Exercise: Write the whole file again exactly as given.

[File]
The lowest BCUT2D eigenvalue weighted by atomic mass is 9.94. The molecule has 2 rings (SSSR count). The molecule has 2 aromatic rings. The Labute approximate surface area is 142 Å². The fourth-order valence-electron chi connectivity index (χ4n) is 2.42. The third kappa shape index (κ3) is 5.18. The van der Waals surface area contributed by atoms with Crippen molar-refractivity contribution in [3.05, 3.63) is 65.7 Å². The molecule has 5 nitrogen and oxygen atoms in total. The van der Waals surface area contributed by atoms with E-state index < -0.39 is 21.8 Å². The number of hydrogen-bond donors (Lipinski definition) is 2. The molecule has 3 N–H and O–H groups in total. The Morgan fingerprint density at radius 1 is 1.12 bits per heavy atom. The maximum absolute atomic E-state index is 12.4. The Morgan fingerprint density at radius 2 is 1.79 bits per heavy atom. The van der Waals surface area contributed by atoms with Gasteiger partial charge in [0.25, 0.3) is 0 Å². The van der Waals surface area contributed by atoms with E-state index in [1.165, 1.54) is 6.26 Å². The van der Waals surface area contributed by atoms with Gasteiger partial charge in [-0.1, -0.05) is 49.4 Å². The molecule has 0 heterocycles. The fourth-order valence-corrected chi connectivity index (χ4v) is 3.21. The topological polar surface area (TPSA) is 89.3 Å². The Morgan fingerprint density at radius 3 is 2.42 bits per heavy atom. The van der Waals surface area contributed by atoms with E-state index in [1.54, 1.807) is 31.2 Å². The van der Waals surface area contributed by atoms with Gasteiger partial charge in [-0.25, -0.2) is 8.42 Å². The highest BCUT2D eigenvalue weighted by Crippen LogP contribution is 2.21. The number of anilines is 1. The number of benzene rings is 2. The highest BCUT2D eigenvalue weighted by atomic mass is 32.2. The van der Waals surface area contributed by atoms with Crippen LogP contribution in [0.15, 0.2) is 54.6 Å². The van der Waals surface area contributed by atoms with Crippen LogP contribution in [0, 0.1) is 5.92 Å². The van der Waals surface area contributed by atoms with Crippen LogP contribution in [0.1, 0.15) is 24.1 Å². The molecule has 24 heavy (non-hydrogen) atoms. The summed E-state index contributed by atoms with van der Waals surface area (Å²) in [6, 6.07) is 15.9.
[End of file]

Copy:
The lowest BCUT2D eigenvalue weighted by atomic mass is 9.94. The molecule has 2 rings (SSSR count). The molecule has 2 aromatic rings. The Labute approximate surface area is 142 Å². The fourth-order valence-electron chi connectivity index (χ4n) is 2.42. The third kappa shape index (κ3) is 5.18. The van der Waals surface area contributed by atoms with Crippen molar-refractivity contribution in [3.05, 3.63) is 65.7 Å². The molecule has 5 nitrogen and oxygen atoms in total. The van der Waals surface area contributed by atoms with E-state index < -0.39 is 21.8 Å². The number of hydrogen-bond donors (Lipinski definition) is 2. The molecule has 3 N–H and O–H groups in total. The Morgan fingerprint density at radius 1 is 1.12 bits per heavy atom. The maximum absolute atomic E-state index is 12.4. The Morgan fingerprint density at radius 2 is 1.79 bits per heavy atom. The van der Waals surface area contributed by atoms with Gasteiger partial charge in [0.25, 0.3) is 0 Å². The van der Waals surface area contributed by atoms with E-state index in [1.165, 1.54) is 6.26 Å². The van der Waals surface area contributed by atoms with Gasteiger partial charge in [-0.1, -0.05) is 49.4 Å². The molecule has 0 heterocycles. The fourth-order valence-corrected chi connectivity index (χ4v) is 3.21. The topological polar surface area (TPSA) is 89.3 Å². The Morgan fingerprint density at radius 3 is 2.42 bits per heavy atom. The van der Waals surface area contributed by atoms with E-state index in [1.54, 1.807) is 31.2 Å². The van der Waals surface area contributed by atoms with Gasteiger partial charge in [-0.25, -0.2) is 8.42 Å². The highest BCUT2D eigenvalue weighted by Crippen LogP contribution is 2.21. The number of anilines is 1. The number of benzene rings is 2. The highest BCUT2D eigenvalue weighted by atomic mass is 32.2. The van der Waals surface area contributed by atoms with Crippen LogP contribution in [0.15, 0.2) is 54.6 Å². The van der Waals surface area contributed by atoms with Crippen LogP contribution in [0, 0.1) is 5.92 Å². The van der Waals surface area contributed by atoms with Crippen LogP contribution in [0.1, 0.15) is 24.1 Å². The molecule has 24 heavy (non-hydrogen) atoms. The summed E-state index contributed by atoms with van der Waals surface area (Å²) in [6, 6.07) is 15.9.